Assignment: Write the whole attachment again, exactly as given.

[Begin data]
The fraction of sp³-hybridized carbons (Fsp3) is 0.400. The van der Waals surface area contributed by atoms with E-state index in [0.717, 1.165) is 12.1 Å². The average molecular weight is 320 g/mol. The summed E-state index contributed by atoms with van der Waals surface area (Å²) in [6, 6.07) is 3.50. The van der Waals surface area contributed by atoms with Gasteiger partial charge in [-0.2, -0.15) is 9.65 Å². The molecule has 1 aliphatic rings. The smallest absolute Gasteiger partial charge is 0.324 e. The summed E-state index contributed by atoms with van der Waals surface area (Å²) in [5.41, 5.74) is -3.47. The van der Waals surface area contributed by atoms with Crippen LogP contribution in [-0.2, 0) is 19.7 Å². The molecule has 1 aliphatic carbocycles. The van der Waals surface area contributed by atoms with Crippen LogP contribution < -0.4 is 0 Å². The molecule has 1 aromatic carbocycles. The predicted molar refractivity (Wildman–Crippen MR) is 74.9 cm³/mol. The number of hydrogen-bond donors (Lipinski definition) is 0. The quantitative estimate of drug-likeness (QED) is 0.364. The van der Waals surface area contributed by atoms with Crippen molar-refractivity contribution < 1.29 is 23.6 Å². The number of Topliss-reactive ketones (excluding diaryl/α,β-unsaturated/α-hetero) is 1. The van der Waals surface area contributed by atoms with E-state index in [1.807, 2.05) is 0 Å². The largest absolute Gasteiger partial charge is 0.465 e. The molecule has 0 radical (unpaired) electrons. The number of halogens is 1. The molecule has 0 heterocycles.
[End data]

The fraction of sp³-hybridized carbons (Fsp3) is 0.400. The van der Waals surface area contributed by atoms with E-state index in [0.717, 1.165) is 12.1 Å². The average molecular weight is 320 g/mol. The summed E-state index contributed by atoms with van der Waals surface area (Å²) in [6, 6.07) is 3.50. The van der Waals surface area contributed by atoms with Gasteiger partial charge in [-0.2, -0.15) is 9.65 Å². The molecule has 1 aliphatic rings. The smallest absolute Gasteiger partial charge is 0.324 e. The summed E-state index contributed by atoms with van der Waals surface area (Å²) in [5.41, 5.74) is -3.47. The van der Waals surface area contributed by atoms with Crippen LogP contribution in [-0.2, 0) is 19.7 Å². The molecule has 1 aliphatic carbocycles. The van der Waals surface area contributed by atoms with Crippen LogP contribution < -0.4 is 0 Å². The molecule has 1 aromatic carbocycles. The predicted molar refractivity (Wildman–Crippen MR) is 74.9 cm³/mol. The number of hydrogen-bond donors (Lipinski definition) is 0. The quantitative estimate of drug-likeness (QED) is 0.364. The van der Waals surface area contributed by atoms with Crippen molar-refractivity contribution < 1.29 is 23.6 Å². The number of Topliss-reactive ketones (excluding diaryl/α,β-unsaturated/α-hetero) is 1. The van der Waals surface area contributed by atoms with E-state index in [1.807, 2.05) is 0 Å². The largest absolute Gasteiger partial charge is 0.465 e. The molecule has 0 radical (unpaired) electrons. The number of halogens is 1. The molecule has 0 heterocycles.